Coypu Facts


The ‘Coypu’ (or ‘Swamp Beaver’ as it is elsewhere known) is a rodent, related to the porcupine, whose original home is in South America. It is an aquatic animal, making burrows in the banks of streams and feeding on plants in or near to the water.


It has a beautiful long soft coat, known to the fur trade as Nutria. Because of this, the coypu has been farmed in many parts of the world including Britain, where in particular, it had escaped and established itself successfully in the countryside of Norfolk and North Suffolk to become a major pest by damaging riverbanks and crops. It was eventually eradicated in 1987 after a sustained campaign over many years. Rumours remain of a coypu community still at Herringfleet in Norfolk though this has not been verified.


The coypu distinctly resembles an otter and the word ‘Nutria’ is Spanish for otter. An adult coypu may weigh up to 9kg and grow to 600mm long, it is a powerful swimmer with webbed rear feet. It can hold and manipulate things using it’s long-clawed front feet. It’s tail is long and scaly, but not in anyway flattened.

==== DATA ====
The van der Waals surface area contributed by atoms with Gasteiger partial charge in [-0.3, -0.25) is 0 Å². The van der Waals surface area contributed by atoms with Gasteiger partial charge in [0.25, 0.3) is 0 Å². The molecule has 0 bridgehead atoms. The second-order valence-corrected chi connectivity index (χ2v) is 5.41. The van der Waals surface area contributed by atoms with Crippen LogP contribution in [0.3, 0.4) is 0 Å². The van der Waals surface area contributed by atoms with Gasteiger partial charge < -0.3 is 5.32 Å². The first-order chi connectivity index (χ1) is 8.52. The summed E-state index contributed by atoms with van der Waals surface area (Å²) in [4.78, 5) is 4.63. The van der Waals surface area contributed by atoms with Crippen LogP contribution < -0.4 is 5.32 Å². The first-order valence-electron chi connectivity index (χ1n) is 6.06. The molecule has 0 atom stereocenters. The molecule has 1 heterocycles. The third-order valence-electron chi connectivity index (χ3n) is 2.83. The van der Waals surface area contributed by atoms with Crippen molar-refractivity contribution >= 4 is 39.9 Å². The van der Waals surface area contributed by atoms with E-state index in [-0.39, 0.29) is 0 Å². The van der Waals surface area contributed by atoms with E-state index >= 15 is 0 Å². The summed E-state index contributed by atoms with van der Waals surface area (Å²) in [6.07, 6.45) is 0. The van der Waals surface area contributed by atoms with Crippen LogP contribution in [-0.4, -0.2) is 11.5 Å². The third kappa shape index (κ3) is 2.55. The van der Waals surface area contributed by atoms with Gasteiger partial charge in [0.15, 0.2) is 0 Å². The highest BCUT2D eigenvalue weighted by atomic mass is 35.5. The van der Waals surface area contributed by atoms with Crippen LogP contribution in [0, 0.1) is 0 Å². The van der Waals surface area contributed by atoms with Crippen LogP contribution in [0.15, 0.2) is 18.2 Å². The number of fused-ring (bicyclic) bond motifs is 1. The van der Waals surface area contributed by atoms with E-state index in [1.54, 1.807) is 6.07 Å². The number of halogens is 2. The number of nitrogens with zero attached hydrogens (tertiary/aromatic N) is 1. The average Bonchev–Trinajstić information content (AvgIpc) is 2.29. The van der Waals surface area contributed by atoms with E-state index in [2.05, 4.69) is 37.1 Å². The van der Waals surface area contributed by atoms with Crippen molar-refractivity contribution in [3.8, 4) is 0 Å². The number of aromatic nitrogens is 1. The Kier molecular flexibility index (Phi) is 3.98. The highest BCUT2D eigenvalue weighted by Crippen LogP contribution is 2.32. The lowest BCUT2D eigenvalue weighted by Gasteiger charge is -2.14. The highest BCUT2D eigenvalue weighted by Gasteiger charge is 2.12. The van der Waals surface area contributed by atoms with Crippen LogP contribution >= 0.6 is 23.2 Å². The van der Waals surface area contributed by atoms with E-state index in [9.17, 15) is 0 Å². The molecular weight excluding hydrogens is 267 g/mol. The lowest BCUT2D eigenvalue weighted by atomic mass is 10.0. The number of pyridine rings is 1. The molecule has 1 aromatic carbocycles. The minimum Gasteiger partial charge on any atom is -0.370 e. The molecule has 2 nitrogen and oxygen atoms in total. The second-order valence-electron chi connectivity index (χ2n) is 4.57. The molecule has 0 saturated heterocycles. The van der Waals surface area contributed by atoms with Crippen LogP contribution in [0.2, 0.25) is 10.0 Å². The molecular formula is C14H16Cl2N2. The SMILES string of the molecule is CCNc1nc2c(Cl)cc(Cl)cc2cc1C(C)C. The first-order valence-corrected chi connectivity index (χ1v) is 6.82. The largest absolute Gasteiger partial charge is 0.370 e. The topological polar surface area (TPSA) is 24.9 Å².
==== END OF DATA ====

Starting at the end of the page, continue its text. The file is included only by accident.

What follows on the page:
Young coypus are born in mid-winter, the species has never been able to adjust itself to the northern seasons. In the UK many died or suffered from frostbite and but for this their numbers would have greatly increased. They are born in a more advanced condition than many other rodents, and are carried on their mother’s back for a few days. During this time they are able to suckle, for the mother’s teats are placed high on her side and can be reached easily by the babies, enabling them to feed whilst she is swimming. It is said that they can eat solid food at the age of two days, though they remain dependant on their mothers for much longer than this.


Coypus have similarly established themselves in regions of Europe and continue to represent a problem in certain areas of France and Spain.
In Germany Coypu meat has been sold in butchers as a healthy alternative to conventional meat choices as it is naturally low in cholesterol. In areas of Central Asia like Kyrgyzstan Coypu is farmed and sold in the local markets as a low cost meat.

To some people in the UK, like the writer and broadcaster Roger Deakin, the Coypu became a symbol of defiance and rebellion as a result of its spirited resistance to persecution.